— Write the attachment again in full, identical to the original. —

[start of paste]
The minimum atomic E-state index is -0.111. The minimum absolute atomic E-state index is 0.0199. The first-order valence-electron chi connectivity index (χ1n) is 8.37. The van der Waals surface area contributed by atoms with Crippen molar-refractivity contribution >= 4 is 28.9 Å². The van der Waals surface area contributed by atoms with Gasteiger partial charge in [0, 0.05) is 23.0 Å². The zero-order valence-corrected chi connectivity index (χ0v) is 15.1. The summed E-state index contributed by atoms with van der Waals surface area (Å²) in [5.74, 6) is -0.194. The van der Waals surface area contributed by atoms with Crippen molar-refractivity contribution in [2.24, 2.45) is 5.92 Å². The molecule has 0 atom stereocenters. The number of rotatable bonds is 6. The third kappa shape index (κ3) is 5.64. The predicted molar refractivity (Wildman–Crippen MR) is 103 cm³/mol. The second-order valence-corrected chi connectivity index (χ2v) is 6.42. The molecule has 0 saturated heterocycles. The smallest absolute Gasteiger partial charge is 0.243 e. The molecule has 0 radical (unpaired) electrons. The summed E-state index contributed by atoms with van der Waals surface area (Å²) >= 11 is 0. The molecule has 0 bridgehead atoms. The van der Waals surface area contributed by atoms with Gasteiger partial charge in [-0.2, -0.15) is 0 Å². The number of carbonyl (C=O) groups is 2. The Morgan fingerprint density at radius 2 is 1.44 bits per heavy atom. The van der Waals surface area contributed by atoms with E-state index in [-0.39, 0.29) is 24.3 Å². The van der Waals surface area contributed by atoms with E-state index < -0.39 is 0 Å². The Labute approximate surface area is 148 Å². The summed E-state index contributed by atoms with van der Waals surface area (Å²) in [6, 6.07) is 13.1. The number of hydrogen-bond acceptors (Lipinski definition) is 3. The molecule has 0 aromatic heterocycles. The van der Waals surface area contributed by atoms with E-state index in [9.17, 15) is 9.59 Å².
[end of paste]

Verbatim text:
The minimum atomic E-state index is -0.111. The minimum absolute atomic E-state index is 0.0199. The first-order valence-electron chi connectivity index (χ1n) is 8.37. The van der Waals surface area contributed by atoms with Crippen molar-refractivity contribution >= 4 is 28.9 Å². The van der Waals surface area contributed by atoms with Gasteiger partial charge in [0, 0.05) is 23.0 Å². The zero-order valence-corrected chi connectivity index (χ0v) is 15.1. The summed E-state index contributed by atoms with van der Waals surface area (Å²) in [5.74, 6) is -0.194. The van der Waals surface area contributed by atoms with Crippen molar-refractivity contribution in [2.24, 2.45) is 5.92 Å². The molecule has 0 atom stereocenters. The number of rotatable bonds is 6. The third kappa shape index (κ3) is 5.64. The predicted molar refractivity (Wildman–Crippen MR) is 103 cm³/mol. The second-order valence-corrected chi connectivity index (χ2v) is 6.42. The molecule has 0 saturated heterocycles. The smallest absolute Gasteiger partial charge is 0.243 e. The molecule has 0 radical (unpaired) electrons. The summed E-state index contributed by atoms with van der Waals surface area (Å²) >= 11 is 0. The molecule has 0 bridgehead atoms. The van der Waals surface area contributed by atoms with Gasteiger partial charge in [-0.2, -0.15) is 0 Å². The number of carbonyl (C=O) groups is 2. The Morgan fingerprint density at radius 2 is 1.44 bits per heavy atom. The van der Waals surface area contributed by atoms with E-state index in [-0.39, 0.29) is 24.3 Å². The van der Waals surface area contributed by atoms with E-state index < -0.39 is 0 Å². The Labute approximate surface area is 148 Å². The summed E-state index contributed by atoms with van der Waals surface area (Å²) in [6, 6.07) is 13.1. The number of hydrogen-bond acceptors (Lipinski definition) is 3. The molecule has 0 aromatic heterocycles. The van der Waals surface area contributed by atoms with E-state index in [9.17, 15) is 9.59 Å².